Food firm told to pay £5.4k for finger injury

By Michael Stones

- Last updated on GMT

Related tags Hand Finger Health and safety executive

The accident would not have happened if the firm had ensured the machine was adequately guarded, said the HSE
The accident would not have happened if the firm had ensured the machine was adequately guarded, said the HSE
A London food firm has been ordered to pay £5,400 after one of its workers suffered serious finger injuries while cleaning a poorly guarded machine.

The 45-year-old worker, from Harrow, lost the ends of two fingers in the accident at Dina Foods Ltd, Gorst Road, north west London on May 4 2013. The man – who asked to remain anonymous – suffered the partial amputation of his ring finger and serious injury to the little finger of his right hand.

An investigation by the Health and Safety Executive (HSE) revealed that the man’s hand became trapped in a rotating drum while he was trying to clean a machine at the factory.

Westminster Magistrates’ Court was told the family firm – which employed about 150 staff in three factories in north west London – failed to ensure the machine’s guards prevented workers from exposure to dangerous moving parts.

Caught in the rotating mechanism

Magistrates heard the accident happened when the worker pressed an operating pedal while trying to detach a drum. His right hand became caught in the rotating mechanism when the machine started running. The man spent four days in hospital and has been unable to return to work since the accident.

The HSE served an enforcement notice on the firm, prohibiting use of the machine until it was sufficiently guarded. It also advised the firm to conduct regular checks on machine safety.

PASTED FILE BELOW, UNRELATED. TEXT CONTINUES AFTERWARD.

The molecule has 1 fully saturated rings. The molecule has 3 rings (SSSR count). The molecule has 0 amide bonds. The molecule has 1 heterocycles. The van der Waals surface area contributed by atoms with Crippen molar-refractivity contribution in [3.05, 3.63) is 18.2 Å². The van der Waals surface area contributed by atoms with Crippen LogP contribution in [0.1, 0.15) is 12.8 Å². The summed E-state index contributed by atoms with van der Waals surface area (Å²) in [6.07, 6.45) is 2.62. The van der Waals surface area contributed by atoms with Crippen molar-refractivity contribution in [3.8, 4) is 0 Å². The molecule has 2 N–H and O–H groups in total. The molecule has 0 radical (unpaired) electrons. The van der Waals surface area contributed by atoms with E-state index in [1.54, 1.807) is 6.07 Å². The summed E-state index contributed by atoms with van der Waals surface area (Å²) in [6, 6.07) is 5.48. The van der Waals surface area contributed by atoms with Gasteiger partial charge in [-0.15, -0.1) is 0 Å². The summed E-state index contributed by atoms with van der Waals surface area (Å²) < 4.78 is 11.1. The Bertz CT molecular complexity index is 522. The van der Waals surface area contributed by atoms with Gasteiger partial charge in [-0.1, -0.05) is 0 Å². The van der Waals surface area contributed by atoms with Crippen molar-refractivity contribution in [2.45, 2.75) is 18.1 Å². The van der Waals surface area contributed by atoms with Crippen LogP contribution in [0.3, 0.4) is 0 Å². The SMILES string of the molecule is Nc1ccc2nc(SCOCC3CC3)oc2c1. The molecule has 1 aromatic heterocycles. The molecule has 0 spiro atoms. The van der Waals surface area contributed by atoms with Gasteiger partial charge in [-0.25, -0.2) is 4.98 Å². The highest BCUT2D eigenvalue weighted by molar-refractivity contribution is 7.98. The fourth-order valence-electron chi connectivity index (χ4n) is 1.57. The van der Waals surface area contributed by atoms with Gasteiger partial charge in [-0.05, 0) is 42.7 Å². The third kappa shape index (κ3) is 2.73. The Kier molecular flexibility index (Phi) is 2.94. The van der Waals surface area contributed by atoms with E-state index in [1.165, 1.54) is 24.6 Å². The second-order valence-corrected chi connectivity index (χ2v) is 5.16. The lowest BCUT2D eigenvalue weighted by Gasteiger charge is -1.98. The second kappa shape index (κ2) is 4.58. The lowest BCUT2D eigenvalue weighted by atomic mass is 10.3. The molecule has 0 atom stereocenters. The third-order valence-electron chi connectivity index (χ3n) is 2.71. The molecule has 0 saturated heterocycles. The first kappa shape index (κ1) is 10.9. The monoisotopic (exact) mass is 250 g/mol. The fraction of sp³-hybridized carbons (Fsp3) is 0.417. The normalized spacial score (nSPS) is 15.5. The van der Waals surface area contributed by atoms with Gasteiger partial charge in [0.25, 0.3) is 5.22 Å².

Speaking after the hearing last week (February 19), HSE inspector Saif Deen said: “This worker has been severely affected by the injury and now has a long-term impairment. It may have serious consequences on his future work prospects, especially where dexterity is a requirement.”

The accident would not have happened if Dina Foods had ensured the machinery was adequately guarded, he added. The firm introduced measures to safeguard against access to dangerous parts of the equipment only after enforcement action by HSE.

‘HSE will prosecute companies’

“It is not uncommon for employees in manufacturing industries to be injured when cleaning unguarded, operating machinery,”​ said Deen. “The law specifies the measures that should be taken and HSE will prosecute companies which have sub-standard safety precautions in place.”

Dina Foods Ltd, of Gorst Road, Park Royal, London, was fined £4,000 and ordered to pay £1,477 in costs after admitting a breach of the Health and Safety at Work etc Act 1974.

The firm makes premium baked goods for multiple retailers, wholesalers, sandwich makers and airlines.

Meanwhile, in a second prosecution concerning a poorly guarded machine last week, a Lancashire bakery was ordered to pay £6,000, after a pasty-making machine chopped off two finger tips of one of its workers.

Tayyabah Bakery Ltd was fined £1,000​ and told to pay £5,002 in prosecution costs, after the firm pleaded guilty to breaching the Provision and Use of Work Equipment Regulations 1998 by failing to prevent access to dangerous machine parts. 

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